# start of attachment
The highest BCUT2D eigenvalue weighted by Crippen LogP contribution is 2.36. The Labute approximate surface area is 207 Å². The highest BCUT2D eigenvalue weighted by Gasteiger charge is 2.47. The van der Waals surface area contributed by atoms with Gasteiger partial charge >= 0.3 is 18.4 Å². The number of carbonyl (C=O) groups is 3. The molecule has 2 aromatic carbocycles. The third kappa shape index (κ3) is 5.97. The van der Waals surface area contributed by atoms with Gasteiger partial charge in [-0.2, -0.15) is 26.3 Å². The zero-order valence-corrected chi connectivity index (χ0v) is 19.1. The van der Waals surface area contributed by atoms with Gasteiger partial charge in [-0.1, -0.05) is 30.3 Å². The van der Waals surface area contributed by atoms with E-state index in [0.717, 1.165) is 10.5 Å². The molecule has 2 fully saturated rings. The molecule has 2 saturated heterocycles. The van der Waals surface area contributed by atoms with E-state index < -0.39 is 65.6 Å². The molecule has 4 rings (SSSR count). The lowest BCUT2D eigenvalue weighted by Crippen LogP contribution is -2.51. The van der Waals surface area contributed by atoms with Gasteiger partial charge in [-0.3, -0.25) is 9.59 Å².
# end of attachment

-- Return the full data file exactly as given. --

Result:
The highest BCUT2D eigenvalue weighted by Crippen LogP contribution is 2.36. The Labute approximate surface area is 207 Å². The highest BCUT2D eigenvalue weighted by Gasteiger charge is 2.47. The van der Waals surface area contributed by atoms with Gasteiger partial charge >= 0.3 is 18.4 Å². The number of carbonyl (C=O) groups is 3. The molecule has 2 aromatic carbocycles. The third kappa shape index (κ3) is 5.97. The van der Waals surface area contributed by atoms with Gasteiger partial charge in [-0.2, -0.15) is 26.3 Å². The zero-order valence-corrected chi connectivity index (χ0v) is 19.1. The van der Waals surface area contributed by atoms with Gasteiger partial charge in [-0.1, -0.05) is 30.3 Å². The van der Waals surface area contributed by atoms with E-state index in [0.717, 1.165) is 10.5 Å². The molecule has 2 fully saturated rings. The molecule has 2 saturated heterocycles. The van der Waals surface area contributed by atoms with E-state index < -0.39 is 65.6 Å². The molecule has 4 rings (SSSR count). The lowest BCUT2D eigenvalue weighted by Crippen LogP contribution is -2.51. The van der Waals surface area contributed by atoms with Gasteiger partial charge in [-0.3, -0.25) is 9.59 Å².